Agoraphobia is described as fear of open spaces. It is a psychiatric anxiety disorder that belongs to a group of phobias.


Understanding agoraphobia is still not entirely clear. The patient usually does have a fear of open spaces but he rather suffers from fear of foreign places outside his home. Fear is not instantiated and it is not clear what exactly is the problem - sometimes it is fear of fainting, fear that “something bad happens”, that others will laugh etc. Agoraphobia is sometimes strong enough, to imprison the patient in his home or in a particular room. Attempts to leave this closed apartment can be connected with acute panic attacks. Very risky places for triggering such panic attack are crowded locations like restaurants, cinemas and transport facilities.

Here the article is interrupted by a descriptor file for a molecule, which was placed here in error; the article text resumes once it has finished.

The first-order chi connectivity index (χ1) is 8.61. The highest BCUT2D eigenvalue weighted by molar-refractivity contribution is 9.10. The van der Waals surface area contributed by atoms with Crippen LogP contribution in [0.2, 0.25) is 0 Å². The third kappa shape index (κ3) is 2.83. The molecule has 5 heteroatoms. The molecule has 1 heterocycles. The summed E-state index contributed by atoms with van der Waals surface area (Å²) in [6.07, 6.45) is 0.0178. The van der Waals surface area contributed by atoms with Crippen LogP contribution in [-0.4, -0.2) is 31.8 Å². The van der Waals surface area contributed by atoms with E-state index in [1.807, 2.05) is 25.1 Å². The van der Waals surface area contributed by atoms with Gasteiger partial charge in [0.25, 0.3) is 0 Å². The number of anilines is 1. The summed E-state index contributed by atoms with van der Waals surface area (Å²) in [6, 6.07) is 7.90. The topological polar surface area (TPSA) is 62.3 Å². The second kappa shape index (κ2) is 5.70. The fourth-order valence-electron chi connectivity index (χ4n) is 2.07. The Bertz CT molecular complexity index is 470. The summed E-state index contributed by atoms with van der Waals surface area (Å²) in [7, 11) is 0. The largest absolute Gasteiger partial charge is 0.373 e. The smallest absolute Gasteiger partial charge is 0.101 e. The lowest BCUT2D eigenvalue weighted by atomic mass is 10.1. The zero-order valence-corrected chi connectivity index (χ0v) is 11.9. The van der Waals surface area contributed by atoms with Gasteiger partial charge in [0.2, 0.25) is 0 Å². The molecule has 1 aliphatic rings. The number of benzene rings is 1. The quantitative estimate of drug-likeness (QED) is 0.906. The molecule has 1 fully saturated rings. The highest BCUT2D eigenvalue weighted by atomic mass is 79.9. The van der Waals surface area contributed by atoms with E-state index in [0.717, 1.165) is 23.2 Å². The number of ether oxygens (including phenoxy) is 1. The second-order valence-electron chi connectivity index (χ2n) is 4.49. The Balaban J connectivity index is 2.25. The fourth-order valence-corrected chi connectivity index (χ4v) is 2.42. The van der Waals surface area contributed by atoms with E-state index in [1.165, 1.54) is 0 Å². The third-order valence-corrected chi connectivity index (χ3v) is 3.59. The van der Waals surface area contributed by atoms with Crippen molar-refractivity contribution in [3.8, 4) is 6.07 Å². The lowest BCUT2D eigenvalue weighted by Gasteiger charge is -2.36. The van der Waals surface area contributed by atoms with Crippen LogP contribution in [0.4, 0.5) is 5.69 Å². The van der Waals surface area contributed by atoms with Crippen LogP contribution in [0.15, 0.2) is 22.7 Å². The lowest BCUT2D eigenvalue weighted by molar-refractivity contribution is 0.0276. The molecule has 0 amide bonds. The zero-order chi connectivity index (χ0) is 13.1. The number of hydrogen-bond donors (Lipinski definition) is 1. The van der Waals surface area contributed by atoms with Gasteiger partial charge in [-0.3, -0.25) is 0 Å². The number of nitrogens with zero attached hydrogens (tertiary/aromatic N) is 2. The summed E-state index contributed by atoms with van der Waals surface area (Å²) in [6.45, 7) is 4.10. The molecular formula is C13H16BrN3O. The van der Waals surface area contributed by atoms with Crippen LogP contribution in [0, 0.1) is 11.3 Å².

Treatment is psychiatric, should be long-term and usually involves psychotherapy which helps the patient to understand his fear and overcome it. Part of the treatment can be very slow and careful exposure to trigger situations (only with patient's permission!). As a pharmacological complement we use some drugs like antidepressant and anxiolytic agents.

Jiri Stefanek, MD  Author of texts: Jiri Stefanek, MD
 Sources: basic text sources